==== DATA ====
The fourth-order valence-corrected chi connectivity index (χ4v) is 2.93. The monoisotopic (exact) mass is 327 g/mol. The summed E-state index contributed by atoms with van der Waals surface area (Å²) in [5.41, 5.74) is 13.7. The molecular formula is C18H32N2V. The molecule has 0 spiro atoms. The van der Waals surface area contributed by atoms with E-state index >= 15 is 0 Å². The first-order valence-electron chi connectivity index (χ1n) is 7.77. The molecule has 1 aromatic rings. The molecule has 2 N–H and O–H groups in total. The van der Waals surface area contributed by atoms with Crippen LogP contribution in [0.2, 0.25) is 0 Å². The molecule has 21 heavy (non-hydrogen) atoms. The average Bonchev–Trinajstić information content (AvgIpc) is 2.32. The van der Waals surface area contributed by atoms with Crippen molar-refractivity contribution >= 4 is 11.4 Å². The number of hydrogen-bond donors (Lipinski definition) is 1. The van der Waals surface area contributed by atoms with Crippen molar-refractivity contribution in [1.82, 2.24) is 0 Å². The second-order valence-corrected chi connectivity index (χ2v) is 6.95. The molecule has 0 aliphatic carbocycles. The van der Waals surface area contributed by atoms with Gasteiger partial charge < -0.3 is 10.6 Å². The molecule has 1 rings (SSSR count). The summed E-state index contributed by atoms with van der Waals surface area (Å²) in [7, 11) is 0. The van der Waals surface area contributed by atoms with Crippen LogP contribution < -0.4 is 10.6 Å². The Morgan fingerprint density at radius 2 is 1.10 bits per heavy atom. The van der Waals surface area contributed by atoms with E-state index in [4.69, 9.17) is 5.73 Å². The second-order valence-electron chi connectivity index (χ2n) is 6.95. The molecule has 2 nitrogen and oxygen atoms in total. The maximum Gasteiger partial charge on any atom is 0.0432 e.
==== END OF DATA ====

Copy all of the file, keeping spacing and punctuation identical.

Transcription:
The fourth-order valence-corrected chi connectivity index (χ4v) is 2.93. The monoisotopic (exact) mass is 327 g/mol. The summed E-state index contributed by atoms with van der Waals surface area (Å²) in [5.41, 5.74) is 13.7. The molecular formula is C18H32N2V. The molecule has 0 spiro atoms. The van der Waals surface area contributed by atoms with E-state index >= 15 is 0 Å². The first-order valence-electron chi connectivity index (χ1n) is 7.77. The molecule has 1 aromatic rings. The molecule has 2 N–H and O–H groups in total. The van der Waals surface area contributed by atoms with Crippen LogP contribution in [0.2, 0.25) is 0 Å². The molecule has 21 heavy (non-hydrogen) atoms. The average Bonchev–Trinajstić information content (AvgIpc) is 2.32. The van der Waals surface area contributed by atoms with Crippen molar-refractivity contribution >= 4 is 11.4 Å². The number of hydrogen-bond donors (Lipinski definition) is 1. The van der Waals surface area contributed by atoms with Crippen molar-refractivity contribution in [1.82, 2.24) is 0 Å². The second-order valence-corrected chi connectivity index (χ2v) is 6.95. The molecule has 0 aliphatic carbocycles. The van der Waals surface area contributed by atoms with Gasteiger partial charge < -0.3 is 10.6 Å². The molecule has 1 rings (SSSR count). The summed E-state index contributed by atoms with van der Waals surface area (Å²) in [7, 11) is 0. The van der Waals surface area contributed by atoms with Crippen LogP contribution < -0.4 is 10.6 Å². The Morgan fingerprint density at radius 2 is 1.10 bits per heavy atom. The van der Waals surface area contributed by atoms with E-state index in [4.69, 9.17) is 5.73 Å². The second-order valence-electron chi connectivity index (χ2n) is 6.95. The molecule has 2 nitrogen and oxygen atoms in total. The maximum Gasteiger partial charge on any atom is 0.0432 e.